“News Item” made about its fifth appearance in the trial. Like a bad penny, it keeps turning up. Today it was Kjellberg’s turn to read, “Men seldom make passes/At girls who wear glasses.” He then asked Calhoun if “News Item” is doggerel. Calhoun said no. “That in itself,” Calhoun went on to say, “just by itself, would be called a couplet because the last two lines rhyme. A couplet can be doggerel, but it doesn't have to be. A lot of authors will use couplets for doggerel verse. But doggerel is kind of like a poem, versus poetry. Something may be doggerel or it may not.” Earlier, Silverstein had stated that “News Item” was “a wisecrack” and not a poem.

    The deposition continued in this fashion until Calhoun was asked the million-dollar question: which Parker pieces were “poems” or “poetry.” Calhoun was read a list of titles, and was asked his opinion of them. Time and again, he said the pieces were poems or prose -- or neither. Sometimes they were called “squibs” – which was never really clear to me. Calhoun was shown issues of the old Life humor magazine; the publication Parker contributed numerous pieces to in the early Twenties.

    Calhoun came across as confused and utterly waylaid by Kjellberg’s questions, at one point saying to the attorney, “I don't know what you want me to say. Tell me what you want.” To which Kjellberg replied, “Just the truth.” The next section of the testimony felt like a car spinning its wheels in deep mud. Calhoun attempts to classify free verse and poems, going back on his earlier statements. The questions go over Parker’s famous “Hate Verses” at length. He is asked about Silverstein’s “Complete Chronology” that appears at the end of Not Much Fun; the same question was asked of many of the other witnesses during the past seven days. Calhoun says he would assume that this list is all of the poems of Dorothy Parker, if he was a reader.

    Silverstein’s lead counsel, Mark Rabinowitz, of Neal, Gerber & Eisenberg, asked the next questions of Calhoun. The two went back to using the terms “poems” and “poetry” as interchangeable. Rabinowitz asked, “How do you explain to me how in both of these affidavits the words “poetry” and “poems” are used interchangeably and sometimes in the same sentence, referring to the same subject?” To which Calhoun replied, “I was asked for my scholarly opinion, not a popular opinion. I have two vocabularies, one that I would use for that, and I was hoping that would be the scholarly vocabulary you wanted. I knew what I meant when I made the distinction between poetry and a poem. As was pointed out before, some of them were not used correctly.”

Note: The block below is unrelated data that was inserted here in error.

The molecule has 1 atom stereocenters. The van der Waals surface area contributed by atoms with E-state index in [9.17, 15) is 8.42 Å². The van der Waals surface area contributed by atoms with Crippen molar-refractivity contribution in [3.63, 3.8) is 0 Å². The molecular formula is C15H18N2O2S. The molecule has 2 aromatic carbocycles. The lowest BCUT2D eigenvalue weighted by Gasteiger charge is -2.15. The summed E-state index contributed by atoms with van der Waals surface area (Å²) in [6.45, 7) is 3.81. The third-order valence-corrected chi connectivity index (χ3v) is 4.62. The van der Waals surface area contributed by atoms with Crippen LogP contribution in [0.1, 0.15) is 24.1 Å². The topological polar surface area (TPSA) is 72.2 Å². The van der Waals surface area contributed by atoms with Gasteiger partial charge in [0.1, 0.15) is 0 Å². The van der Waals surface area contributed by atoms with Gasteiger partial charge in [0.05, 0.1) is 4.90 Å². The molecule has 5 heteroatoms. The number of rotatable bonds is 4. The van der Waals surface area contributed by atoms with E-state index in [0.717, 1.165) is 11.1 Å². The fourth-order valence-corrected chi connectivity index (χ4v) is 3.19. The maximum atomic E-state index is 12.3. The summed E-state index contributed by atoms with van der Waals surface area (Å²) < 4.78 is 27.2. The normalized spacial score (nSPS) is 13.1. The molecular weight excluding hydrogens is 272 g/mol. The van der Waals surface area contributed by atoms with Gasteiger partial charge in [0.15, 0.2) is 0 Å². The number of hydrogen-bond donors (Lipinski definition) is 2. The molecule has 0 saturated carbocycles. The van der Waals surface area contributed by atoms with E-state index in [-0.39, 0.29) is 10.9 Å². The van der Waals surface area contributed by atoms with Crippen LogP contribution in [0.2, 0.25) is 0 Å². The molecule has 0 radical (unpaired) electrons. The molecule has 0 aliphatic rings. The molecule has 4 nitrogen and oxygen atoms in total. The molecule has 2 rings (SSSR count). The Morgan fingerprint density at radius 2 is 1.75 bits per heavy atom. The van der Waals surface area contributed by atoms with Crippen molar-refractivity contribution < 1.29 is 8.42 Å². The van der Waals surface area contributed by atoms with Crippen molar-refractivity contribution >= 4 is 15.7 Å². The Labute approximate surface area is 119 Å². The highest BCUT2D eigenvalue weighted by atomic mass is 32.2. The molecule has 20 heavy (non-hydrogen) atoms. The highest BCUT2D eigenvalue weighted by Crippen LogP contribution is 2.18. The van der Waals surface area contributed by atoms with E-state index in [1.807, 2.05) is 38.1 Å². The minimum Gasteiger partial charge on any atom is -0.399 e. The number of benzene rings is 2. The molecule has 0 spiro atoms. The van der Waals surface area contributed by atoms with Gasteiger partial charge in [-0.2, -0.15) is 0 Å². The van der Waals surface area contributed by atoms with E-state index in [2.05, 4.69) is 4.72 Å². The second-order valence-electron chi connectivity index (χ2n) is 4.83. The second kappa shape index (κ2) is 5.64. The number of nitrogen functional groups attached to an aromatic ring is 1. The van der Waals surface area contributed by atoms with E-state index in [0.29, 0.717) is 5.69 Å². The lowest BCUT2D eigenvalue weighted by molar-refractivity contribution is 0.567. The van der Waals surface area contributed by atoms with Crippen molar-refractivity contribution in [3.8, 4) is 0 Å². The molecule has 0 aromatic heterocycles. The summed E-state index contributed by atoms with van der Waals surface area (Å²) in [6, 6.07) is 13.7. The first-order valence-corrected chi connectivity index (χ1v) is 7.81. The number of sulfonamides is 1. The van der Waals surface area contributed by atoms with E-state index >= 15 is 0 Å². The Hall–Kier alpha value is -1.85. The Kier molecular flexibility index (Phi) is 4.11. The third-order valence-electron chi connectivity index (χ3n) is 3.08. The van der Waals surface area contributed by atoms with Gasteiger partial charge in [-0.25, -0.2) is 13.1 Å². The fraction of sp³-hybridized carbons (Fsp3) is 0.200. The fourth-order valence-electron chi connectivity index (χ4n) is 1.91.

The two disagreed over the two affidavits, going over the replies that Calhoun had made earlier. They talked about the scholarship of Silverstein, which Calhoun seemed to be mildly dismissive of. Calhoun was asked to clarify more of his earlier statements, which he seemed to have a hard time recalling. Calhoun said that one of Parker’s funniest pieces in Not Much Fun, which came from a letter she wrote to her close friend, Robert Benchley, should be called a poem. However, he did not include it in his book, because he couldn’t find a copy, and only read about it in Marion Meade’s bio, What Fresh Hell is This? That is also where Silverstein first saw it, and prompted him to locate the 5-page letter in a Boston’s Mugar Library. Meade’s bio was entered into evidence earlier, and referred to often.

    Rabinowitz said, “Every single one of your misstatements or your mistakes have in fact changed what was otherwise on the record in favor of Penguin's position, haven’t they?” Calhoun said he “had no idea” about that, and Rabinowitz continued, “Have you ever expressed in writing your intention to write four volumes compiling the works of Dorothy Parker prior to your affidavit that Mr. Kjellberg had you sign? Have you ever expressed that before… my point is, you, in fact, told me were you looking to retire. And that you were not looking to make your academic career anymore; that that was in the past?” Calhoun replied that he had written to the NAACP around 1985 expressing this interest, however, he denied Penguin Books had promised that they would publish his new collections of Parker material, if he ever compiled them, in exchange for favorable testimony in this case.